Tom Lane wrote:
Heikki Linnakangas <[EMAIL PROTECTED]> writes:
I've been working on the patch to enhance our group commit behavior. The patch is a dirty hack at the moment, but I'm settled on the algorithm I'm going to use and I know the issues involved.
The timeout is currently hard-coded at 1 ms.

This is where my bogometer triggered.  There's way too many platforms
where 1 msec timeout is a sheer fantasy.  If you cannot make it perform
well with a 10-msec timeout then I don't think it's going to be at all

Now I know that newer Linux kernels tend to ship with 1KHz scheduler
tick rate, so there's a useful set of platforms where you could make it
work even so, but I'm not really satisfied with saying "this facility is
only usable if you have a fast kernel tick rate" ...

The 1 ms timeout isn't essential for the algorithm. In fact, I chose it arbitrarily; in the quick tests I did the length of the timeout didn't seem to matter much. I'm running with CONFIG_HZ=250 kernel myself, which means that the timeout is really 4 ms on my laptop.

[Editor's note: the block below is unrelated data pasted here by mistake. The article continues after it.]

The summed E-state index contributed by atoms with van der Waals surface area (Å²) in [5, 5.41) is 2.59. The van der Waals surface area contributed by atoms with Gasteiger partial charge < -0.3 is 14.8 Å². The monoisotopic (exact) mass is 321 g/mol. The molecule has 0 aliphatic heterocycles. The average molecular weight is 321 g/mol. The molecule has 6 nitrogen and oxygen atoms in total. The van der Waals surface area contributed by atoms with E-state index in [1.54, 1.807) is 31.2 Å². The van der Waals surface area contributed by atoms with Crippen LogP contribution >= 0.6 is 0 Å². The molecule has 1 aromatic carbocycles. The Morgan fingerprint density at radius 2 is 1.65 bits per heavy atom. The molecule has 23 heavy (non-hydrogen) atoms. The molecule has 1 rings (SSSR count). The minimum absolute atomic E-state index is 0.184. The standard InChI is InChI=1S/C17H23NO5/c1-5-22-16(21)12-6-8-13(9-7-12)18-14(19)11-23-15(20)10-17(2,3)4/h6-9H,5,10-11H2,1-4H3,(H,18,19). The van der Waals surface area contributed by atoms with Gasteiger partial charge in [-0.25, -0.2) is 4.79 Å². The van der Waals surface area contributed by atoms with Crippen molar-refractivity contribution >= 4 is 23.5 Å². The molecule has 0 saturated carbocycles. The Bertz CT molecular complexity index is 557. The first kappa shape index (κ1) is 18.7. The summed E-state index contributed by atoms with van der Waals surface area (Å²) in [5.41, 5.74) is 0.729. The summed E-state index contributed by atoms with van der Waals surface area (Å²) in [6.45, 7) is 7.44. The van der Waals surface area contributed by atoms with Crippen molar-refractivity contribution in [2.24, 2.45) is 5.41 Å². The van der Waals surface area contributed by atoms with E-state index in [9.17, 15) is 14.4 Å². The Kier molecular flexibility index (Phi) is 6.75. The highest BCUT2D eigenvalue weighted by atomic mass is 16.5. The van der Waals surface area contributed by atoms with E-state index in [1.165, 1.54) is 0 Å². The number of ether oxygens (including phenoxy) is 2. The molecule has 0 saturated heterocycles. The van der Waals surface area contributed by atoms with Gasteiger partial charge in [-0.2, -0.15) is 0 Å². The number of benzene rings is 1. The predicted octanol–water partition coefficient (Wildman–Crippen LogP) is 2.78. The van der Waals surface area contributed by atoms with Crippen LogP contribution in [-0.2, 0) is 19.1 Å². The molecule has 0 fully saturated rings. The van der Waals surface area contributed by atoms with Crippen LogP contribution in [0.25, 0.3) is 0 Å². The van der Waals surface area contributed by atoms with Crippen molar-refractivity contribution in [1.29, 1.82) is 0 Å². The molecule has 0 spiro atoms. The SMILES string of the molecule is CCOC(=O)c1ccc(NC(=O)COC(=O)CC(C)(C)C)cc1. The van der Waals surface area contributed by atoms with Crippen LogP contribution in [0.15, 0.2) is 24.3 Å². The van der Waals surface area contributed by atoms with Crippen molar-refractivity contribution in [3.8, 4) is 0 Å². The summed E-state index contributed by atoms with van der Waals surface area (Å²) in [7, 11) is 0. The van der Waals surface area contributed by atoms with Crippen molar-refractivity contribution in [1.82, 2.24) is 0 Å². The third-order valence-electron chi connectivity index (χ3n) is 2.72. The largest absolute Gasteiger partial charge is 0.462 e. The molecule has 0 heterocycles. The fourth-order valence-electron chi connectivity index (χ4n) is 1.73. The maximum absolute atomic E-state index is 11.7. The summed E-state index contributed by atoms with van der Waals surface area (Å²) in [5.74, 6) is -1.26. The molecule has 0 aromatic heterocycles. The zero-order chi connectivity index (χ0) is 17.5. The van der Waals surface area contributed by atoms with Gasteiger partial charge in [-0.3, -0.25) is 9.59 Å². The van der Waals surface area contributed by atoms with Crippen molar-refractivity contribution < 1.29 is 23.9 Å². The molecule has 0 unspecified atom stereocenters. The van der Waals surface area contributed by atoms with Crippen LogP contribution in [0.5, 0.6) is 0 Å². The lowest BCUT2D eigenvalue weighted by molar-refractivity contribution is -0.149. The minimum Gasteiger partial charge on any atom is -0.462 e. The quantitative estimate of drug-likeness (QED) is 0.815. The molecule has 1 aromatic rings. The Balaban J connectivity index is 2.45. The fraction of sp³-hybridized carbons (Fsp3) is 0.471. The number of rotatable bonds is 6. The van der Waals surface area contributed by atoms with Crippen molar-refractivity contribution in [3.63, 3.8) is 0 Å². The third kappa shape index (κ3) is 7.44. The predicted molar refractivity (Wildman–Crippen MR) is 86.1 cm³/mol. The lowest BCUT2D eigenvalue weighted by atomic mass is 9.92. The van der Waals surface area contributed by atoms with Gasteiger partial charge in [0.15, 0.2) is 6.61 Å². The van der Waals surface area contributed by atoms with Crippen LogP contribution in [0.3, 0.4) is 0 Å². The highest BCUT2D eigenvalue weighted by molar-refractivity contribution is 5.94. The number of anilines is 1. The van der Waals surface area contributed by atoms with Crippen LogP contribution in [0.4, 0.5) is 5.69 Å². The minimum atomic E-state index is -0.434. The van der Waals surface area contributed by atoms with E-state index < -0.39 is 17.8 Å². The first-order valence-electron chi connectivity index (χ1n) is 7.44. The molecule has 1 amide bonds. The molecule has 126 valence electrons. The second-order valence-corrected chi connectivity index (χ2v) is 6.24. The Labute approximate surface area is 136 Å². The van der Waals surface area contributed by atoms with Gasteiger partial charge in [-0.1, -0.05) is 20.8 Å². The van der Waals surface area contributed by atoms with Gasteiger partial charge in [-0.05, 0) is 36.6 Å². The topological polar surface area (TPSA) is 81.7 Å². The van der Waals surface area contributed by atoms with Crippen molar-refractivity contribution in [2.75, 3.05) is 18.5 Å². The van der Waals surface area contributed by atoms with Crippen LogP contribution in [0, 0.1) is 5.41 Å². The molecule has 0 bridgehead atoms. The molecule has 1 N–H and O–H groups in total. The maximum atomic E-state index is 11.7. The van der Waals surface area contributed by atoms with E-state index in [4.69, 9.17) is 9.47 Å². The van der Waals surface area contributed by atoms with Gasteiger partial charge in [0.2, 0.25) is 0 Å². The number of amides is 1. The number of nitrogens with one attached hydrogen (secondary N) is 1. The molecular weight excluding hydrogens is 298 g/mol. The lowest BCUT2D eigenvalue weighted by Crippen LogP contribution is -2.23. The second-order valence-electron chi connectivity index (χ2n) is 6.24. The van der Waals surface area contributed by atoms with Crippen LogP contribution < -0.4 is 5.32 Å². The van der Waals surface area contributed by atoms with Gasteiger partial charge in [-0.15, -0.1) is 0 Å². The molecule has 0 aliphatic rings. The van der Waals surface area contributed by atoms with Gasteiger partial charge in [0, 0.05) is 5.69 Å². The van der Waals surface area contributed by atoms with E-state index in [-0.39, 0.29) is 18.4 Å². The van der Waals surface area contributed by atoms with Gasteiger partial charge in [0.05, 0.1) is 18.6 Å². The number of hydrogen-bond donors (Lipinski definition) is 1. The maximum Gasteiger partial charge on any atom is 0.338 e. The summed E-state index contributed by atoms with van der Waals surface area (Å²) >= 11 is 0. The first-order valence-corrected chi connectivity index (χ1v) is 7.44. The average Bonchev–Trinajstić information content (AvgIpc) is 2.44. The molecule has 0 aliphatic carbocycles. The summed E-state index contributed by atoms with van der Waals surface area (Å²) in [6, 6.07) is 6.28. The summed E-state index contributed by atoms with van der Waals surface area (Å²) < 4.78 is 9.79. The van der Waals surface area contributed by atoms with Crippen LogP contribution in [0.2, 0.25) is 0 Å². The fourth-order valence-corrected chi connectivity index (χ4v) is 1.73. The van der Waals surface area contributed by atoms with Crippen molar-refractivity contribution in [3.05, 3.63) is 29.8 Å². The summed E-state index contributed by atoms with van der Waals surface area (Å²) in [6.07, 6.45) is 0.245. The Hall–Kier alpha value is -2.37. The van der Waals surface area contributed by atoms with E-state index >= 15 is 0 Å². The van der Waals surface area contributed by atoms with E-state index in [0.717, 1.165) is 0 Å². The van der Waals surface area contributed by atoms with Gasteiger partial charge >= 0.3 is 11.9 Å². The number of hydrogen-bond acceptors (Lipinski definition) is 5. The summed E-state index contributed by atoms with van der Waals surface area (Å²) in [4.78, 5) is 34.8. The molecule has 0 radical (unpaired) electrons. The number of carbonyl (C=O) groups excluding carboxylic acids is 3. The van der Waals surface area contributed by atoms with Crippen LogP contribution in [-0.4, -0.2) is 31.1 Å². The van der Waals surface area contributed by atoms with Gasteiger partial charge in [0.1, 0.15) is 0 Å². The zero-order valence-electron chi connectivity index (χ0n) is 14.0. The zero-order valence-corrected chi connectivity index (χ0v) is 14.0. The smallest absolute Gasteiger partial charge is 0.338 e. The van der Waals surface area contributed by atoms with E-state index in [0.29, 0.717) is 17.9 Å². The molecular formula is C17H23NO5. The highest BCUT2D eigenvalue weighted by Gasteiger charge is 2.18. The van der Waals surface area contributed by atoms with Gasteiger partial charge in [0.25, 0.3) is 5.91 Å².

I suspect the tick rate largely explains why the current commit_delay isn't very good is that even though you specify it in microseconds, it really waits a lot longer. With the proposed algorithm, the fsync is started immediately when enough commit records have been inserted, so the timeout only comes into play when the estimate for the group size is too high.

With a higher-precision timer, we could vary not only the commit group size but also the timeout.

  Heikki Linnakangas

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